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Neal Morse - ? [Aka: Question Mark] CD (album) cover


Neal Morse


Symphonic Prog

4.19 | 593 ratings

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Mr. Mustard
5 stars After the strong, but overly preachy and inconsistent One, Neal Morse enlists the help of a few known prog superstars in his great effort, ?. All of the melodies and musicianship of One and Testimony are present, and then some. This album is probably Neal's closest sounding to Spock's Beard as well, especially Snow.

Some of ?'s main melodies are first introduced on the opening track 'Temple of the Living God.' (9/10) The song builds up slowly but eventually reaches a flurry of melodies and chaos near the middle.

'Another World' (8/10) is an upbeat and happy song led by a strong rhythm section in George and Portnoy.

This segues to the dramatic and gentle acoustically driven 'The Outsider.' (6/10)

The following three songs are the bulk of what make this album amazing. 'Sweet Elation' (10/10) works off the acoustic motif started in the previous track, but eventually leads to an amazing synth solo which lasts until the end.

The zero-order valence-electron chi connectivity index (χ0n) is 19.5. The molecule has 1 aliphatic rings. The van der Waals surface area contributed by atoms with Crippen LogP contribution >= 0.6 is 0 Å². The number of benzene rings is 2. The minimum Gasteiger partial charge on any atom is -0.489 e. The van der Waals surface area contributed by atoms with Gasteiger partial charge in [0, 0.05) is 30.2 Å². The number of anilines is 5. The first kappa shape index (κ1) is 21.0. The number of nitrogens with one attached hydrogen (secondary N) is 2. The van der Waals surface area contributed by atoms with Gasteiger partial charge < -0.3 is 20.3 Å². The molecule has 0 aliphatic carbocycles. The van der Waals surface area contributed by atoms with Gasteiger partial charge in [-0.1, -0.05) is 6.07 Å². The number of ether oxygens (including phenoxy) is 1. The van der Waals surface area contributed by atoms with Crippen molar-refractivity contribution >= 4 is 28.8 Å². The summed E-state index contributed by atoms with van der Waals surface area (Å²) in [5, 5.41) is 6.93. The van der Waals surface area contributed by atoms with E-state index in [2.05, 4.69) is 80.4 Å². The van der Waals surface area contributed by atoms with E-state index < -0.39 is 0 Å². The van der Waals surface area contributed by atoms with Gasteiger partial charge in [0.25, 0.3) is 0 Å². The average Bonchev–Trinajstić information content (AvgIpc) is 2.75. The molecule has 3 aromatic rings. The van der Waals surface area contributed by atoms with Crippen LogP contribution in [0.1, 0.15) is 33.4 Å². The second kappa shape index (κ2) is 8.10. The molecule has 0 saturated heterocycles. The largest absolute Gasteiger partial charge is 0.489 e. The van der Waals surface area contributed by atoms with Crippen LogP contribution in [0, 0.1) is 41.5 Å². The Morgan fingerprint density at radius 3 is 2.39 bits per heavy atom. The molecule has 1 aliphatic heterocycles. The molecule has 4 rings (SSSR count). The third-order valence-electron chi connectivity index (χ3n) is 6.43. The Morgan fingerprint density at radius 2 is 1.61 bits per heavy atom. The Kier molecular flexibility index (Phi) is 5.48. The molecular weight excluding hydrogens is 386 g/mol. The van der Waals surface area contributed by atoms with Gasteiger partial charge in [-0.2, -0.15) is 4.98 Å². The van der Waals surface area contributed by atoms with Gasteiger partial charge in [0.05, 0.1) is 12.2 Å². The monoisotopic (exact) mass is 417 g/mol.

'In the Fire' (10/10) is a classic Snow-era Spock's Beard sounding song. This song features a fairly long Jordan Rudess solo, which is instantly recognizable if you know his sound in Dream Theater. The song also has some of Neal's heaviest riffs as well. The song is left with a really fun sounding keyboard melody which drifts into the song.

'Solid As the Sound' (10/10) continues more of the Snow-sounding motif of the previous song. There is a cool bass and sax solo in the middle which mixes things up a bit. 'The Glory of the Lord' (6/10) is a cool orchestra driven song. The vocals are a bit overdramatic but fit in the context of the album.

'Outside Looking In' (6/10) is a slower paced song that is made great by Neal's heartfelt vocals.

This segues perfectly into '12,' (10/10) another fantastic track. The song starts with Neal's vocals and builds strongly from there. There is some fun jazzy piano work at around two minutes which leads to a notable solo from guest musician Steve Hackett. A flurry of cool synth passages and a reprise of earlier melodies serves to segue into the next song.

'Deliverance,' (6/10) 'Inside His Presence' (6/10) both feature some more of Neal's dramatic vocals.

'The Temple of the Living God' (6/10) has some more dramatic vocal delivery and solos as is indicative of most of Neal Morse's endings.

? is, along with Sola Scriptura, Neal Morse's most concentrated and consistent work. ? is basically what Snow would have been if it was shortened to one disc. Everything transitions beautifully to the point where it could be considered a single song. But song or suite, this remains one of Mr. Morse's greatest achievements.


Mr. Mustard | 5/5 |


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